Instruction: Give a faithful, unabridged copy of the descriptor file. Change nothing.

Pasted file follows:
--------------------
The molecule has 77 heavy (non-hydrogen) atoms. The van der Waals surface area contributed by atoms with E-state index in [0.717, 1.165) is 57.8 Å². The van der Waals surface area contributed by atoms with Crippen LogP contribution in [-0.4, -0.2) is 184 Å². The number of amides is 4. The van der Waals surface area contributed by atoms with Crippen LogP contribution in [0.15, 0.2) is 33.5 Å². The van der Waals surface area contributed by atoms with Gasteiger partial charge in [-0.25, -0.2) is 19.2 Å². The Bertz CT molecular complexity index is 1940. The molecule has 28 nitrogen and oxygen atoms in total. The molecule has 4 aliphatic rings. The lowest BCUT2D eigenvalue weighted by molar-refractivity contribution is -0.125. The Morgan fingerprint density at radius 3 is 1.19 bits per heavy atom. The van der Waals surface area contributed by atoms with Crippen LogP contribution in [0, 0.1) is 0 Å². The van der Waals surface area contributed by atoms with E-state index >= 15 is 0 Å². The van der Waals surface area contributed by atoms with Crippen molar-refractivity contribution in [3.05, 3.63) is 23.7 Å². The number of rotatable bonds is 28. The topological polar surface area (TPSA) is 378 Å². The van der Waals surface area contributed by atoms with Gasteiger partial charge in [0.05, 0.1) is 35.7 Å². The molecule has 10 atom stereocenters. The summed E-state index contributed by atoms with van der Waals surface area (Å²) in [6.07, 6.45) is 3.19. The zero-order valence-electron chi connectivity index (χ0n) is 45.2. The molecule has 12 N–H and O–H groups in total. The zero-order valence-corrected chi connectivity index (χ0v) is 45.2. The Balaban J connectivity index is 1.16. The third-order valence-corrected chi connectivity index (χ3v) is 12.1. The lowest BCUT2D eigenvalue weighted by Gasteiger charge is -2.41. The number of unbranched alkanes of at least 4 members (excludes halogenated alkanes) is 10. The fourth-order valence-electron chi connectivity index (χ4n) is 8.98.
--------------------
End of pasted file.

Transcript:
The molecule has 77 heavy (non-hydrogen) atoms. The van der Waals surface area contributed by atoms with E-state index in [0.717, 1.165) is 57.8 Å². The van der Waals surface area contributed by atoms with Crippen LogP contribution in [-0.4, -0.2) is 184 Å². The number of amides is 4. The van der Waals surface area contributed by atoms with Crippen LogP contribution in [0.15, 0.2) is 33.5 Å². The van der Waals surface area contributed by atoms with Gasteiger partial charge in [-0.25, -0.2) is 19.2 Å². The Bertz CT molecular complexity index is 1940. The molecule has 28 nitrogen and oxygen atoms in total. The molecule has 4 aliphatic rings. The lowest BCUT2D eigenvalue weighted by molar-refractivity contribution is -0.125. The Morgan fingerprint density at radius 3 is 1.19 bits per heavy atom. The van der Waals surface area contributed by atoms with Crippen LogP contribution in [0, 0.1) is 0 Å². The van der Waals surface area contributed by atoms with E-state index >= 15 is 0 Å². The van der Waals surface area contributed by atoms with Crippen molar-refractivity contribution in [3.05, 3.63) is 23.7 Å². The number of rotatable bonds is 28. The topological polar surface area (TPSA) is 378 Å². The van der Waals surface area contributed by atoms with Gasteiger partial charge in [0.05, 0.1) is 35.7 Å². The molecule has 10 atom stereocenters. The summed E-state index contributed by atoms with van der Waals surface area (Å²) in [6.07, 6.45) is 3.19. The zero-order valence-electron chi connectivity index (χ0n) is 45.2. The molecule has 12 N–H and O–H groups in total. The zero-order valence-corrected chi connectivity index (χ0v) is 45.2. The Balaban J connectivity index is 1.16. The third-order valence-corrected chi connectivity index (χ3v) is 12.1. The lowest BCUT2D eigenvalue weighted by Gasteiger charge is -2.41. The number of unbranched alkanes of at least 4 members (excludes halogenated alkanes) is 10. The fourth-order valence-electron chi connectivity index (χ4n) is 8.98.